Analysis of the molecular mechanisms of prestin-mediated cochlear amplification via a cysteine accessibility study

Prestin is the protein being responsible for electromotility in mammals. It is a member of the SLC26 (Solute Carrier) family, which function as anion transporters. In contrast to the other members, mammalian prestin does not function as an anion transporter but produces electromotility. Non-mammalia...

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Main Author: Hartmann, Julia
Contributors: Oliver, Dominik (Prof. Dr.) (Thesis advisor)
Format: Doctoral Thesis
Published: Philipps-Universität Marburg 2021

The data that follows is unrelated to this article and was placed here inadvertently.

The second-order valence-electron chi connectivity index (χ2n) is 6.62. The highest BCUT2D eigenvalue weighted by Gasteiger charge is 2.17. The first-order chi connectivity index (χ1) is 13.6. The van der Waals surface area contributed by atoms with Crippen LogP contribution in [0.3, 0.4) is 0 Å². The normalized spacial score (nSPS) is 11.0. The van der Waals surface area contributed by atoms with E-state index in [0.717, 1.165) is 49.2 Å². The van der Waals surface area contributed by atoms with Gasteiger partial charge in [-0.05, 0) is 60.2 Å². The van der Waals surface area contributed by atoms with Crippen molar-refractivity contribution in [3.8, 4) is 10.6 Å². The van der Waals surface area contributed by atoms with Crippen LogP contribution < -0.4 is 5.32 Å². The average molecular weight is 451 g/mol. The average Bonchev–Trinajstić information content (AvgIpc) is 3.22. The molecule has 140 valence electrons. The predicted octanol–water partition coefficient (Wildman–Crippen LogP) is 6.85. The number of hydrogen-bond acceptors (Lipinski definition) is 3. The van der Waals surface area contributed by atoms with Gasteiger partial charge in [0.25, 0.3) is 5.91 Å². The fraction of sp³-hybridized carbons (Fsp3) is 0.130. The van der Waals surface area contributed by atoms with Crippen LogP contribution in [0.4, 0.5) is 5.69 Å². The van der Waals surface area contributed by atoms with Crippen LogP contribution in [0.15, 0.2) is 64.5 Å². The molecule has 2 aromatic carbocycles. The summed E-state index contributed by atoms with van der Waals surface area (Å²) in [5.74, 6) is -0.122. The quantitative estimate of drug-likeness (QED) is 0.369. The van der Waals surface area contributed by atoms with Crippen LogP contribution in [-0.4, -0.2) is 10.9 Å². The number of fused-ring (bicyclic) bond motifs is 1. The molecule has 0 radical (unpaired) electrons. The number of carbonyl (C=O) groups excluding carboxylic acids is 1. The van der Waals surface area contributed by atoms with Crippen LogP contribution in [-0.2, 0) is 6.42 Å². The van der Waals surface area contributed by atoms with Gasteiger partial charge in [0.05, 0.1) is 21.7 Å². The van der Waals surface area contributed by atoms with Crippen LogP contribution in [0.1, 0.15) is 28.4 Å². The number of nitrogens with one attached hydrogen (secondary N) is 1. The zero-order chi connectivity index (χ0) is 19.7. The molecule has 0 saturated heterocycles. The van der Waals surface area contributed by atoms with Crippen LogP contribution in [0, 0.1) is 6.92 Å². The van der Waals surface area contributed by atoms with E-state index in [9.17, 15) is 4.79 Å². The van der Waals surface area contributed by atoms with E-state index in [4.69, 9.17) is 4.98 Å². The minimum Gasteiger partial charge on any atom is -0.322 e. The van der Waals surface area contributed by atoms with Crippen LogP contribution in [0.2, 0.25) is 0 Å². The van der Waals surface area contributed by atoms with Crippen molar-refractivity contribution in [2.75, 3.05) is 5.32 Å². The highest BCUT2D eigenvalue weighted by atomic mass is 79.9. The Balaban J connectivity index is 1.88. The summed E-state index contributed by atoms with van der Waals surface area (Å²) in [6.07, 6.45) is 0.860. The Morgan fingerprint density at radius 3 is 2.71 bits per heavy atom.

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Summary:Prestin is the protein being responsible for electromotility in mammals. It is a member of the SLC26 (Solute Carrier) family, which function as anion transporters. In contrast to the other members, mammalian prestin does not function as an anion transporter but produces electromotility. Non-mammalian prestin orthologues such as zebrafish prestin are anion-exchangers with a stoichiometry of 1:1, where a chloride anion is transported in exchange for a divalent anion. Based on the bacterial uracil transporter UraA, a structural homology model of prestin with a 7+7 inverted repeat architecture was predicted. The mechanism of the SLC26-mediated transport is not fully understood. A potential role of this transport mechanism in the electromotile properties of prestin is elusive, but based on the high sequence similarity of transport-capable and electromotile prestin orthologues the idea arose that both are related and electromotility evolved from transport. This is further supported by the finding that the motor protein prestin interacts with and only undergoes conformational rearrangements in the presence of intracellular monovalent anions. Furthermore, it is not completely understood whether electromotile prestin undergoes structural dynamics that are similar to those of transport-capable members of the SLC26 family. The aim of the present study is to elucidate whether the function of the SCL26 transporters and voltage-driven motors follows common structural principles. To achieve this aim, two members of the SLC26 family were chosen as model systems: the non-mammalian zebrafish prestin and the mammalian rat prestin. The method mainly used in this study is a cysteine accessibility study. It allows insights into structures that should change their accessibility to the aqueous medium according to their movement during a transport cycle. The membrane-impermeable MTS reagents were either applied from the intracellular or extracellular side. In rat and zebrafish prestin positions were identified which were sensitive to MTS applications and in consequence accessible. The presumptive anion-binding site and the anion translocation pathway are mainly located in the transmembrane domains 3 and 10. The data here presented are consistent with the structural models derived from experimental structures. Positions within transmembrane domain 10 are mainly accessibly from the intracellular side and positions within transmembrane domain 3 from the extracellular side. Furthermore, there are central positions in zebrafish prestin, which are accessible from both sides. This indicates an alternating-access transport consistent with elevator movement of the core domain. The lack of extracellular access of the homologous positions in rat prestin shows that the extracellular-exposed conformation is not obtained in mammalian prestin. This points towards an incomplete transport mechanism performed by mammalian prestin. The rat prestin mutant V139C is accessible from both sides. This two-sided accessibility suggests an outward movement of the core domain within an incomplete transport transition. This mutant shows that V139 faces the translocation pathway in the inward-open as well as in the occluded conformation and thus stays rigid and does not undergo a conformational rearrangement. An alternating-access transport in elevator mode is characterised by a relatively rigid immobile gate domain, a mobile core domain, which contains the anion-binding site, and a vertical displacement of the bound substrate. The results of the scanning support this mode of transport that was also proposed for a prokaryotic SLC26 family member. While crystal structures record a protein in a certain conformation cysteine labelling provides the opportunity to study the full conformational changes. The model derived from the scanning results present alternate conformations determined by the extracellular accessibilities of positions of the respective prestin orthologue. To what extent the core domain opens to the extracellular side can be deduced by the positions V139 within transmembrane domain 3 in rat prestin and M400 and S400 within transmembrane domain 10 in zebrafish prestin. There is an obvious difference between the alternate conformation of rat and zebrafish prestin. Zebrafish prestin undergoes a full transport cycle from an inward-open to an outward-open conformation, whereas rat prestin alternates between the inward-open and the intermediate (occluded) conformation. The results of the scanning show that the elevator mode of transport is mainly realised by zebrafish prestin. Rat prestin fails to reach the outward-open conformation, thus it performs an incomplete transport mechanism in an elevator-like manner. Additionally, rat prestin V139C shows a combination of mechano- and redox-sensitivity. The activity of rat prestin V139C is dependent on the application of fluid-flow. This flow-dependency of activity seems to be correlated with the microenvironment of the mutant - the more inflexible the side chain the more distinct the flow-sensitivity of activity. On the basis of the presented data the applied fluid-flow does not cause membrane tension in V139C. The mechanosensitivity of V139C seems to be provoked by pure shear stress. Furthermore, it is different from the intrinsic tension-sensitivity of prestin wild type. Finally, the phenomenon of the mechano- and redoxsensitivity could not yet be clarified.